Lady Isabella

the beloved daughter of a noble lord, accompanied her father and mother on a chase one day, when her step-mother requested her to return and tell the master-cook to prepare “the milk-white doe for dinner.” Lady Isabella did as she was told, and the master-cook replied, “Thou art the doe that I must dress.” The scullion-boy exclaimed, “O save the lady's life, and make thy pies of me;” but the master-cook heeded him not. When the lord returned he called for his daughter, the fair Isabelle, and the scullion-boy said, “If now you will your daughter see, my lord, cut up that pie.” When the fond father comprehended the awful tragedy, he adjudged the cruel step-dame to be burnt alive, and the master-cook “in boiling lead to stand;” but the scullion-boy he made his heir. (Percy: Reliques, etc., series iii., bk. 2.)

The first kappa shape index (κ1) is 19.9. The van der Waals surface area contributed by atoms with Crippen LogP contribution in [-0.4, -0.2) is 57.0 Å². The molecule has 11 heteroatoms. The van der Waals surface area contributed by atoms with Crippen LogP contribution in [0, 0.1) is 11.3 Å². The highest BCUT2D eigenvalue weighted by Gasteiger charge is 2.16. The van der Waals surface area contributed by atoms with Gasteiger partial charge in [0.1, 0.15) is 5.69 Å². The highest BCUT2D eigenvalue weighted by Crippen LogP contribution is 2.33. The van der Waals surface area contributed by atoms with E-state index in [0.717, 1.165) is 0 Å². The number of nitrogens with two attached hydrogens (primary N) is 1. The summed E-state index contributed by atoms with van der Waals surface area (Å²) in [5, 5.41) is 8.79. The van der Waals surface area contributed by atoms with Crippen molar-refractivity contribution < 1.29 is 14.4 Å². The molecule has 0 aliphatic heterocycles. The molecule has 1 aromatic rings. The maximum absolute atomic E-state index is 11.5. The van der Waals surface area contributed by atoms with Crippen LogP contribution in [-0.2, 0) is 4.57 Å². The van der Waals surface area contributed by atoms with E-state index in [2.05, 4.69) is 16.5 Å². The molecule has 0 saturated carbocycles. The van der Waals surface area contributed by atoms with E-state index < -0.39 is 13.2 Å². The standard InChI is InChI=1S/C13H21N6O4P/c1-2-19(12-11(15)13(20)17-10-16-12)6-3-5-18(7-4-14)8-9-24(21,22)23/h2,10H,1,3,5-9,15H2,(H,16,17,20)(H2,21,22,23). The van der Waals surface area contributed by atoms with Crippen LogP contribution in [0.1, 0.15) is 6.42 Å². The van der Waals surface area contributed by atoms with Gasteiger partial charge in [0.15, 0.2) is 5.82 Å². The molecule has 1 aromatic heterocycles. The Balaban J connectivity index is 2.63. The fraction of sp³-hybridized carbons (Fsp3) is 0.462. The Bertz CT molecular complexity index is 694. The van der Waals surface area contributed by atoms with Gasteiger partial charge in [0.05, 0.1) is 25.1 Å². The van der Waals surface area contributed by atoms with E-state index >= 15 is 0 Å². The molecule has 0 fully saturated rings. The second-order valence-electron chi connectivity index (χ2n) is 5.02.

Source: Dictionary of Phrase and Fable, E. Cobham Brewer, 1894
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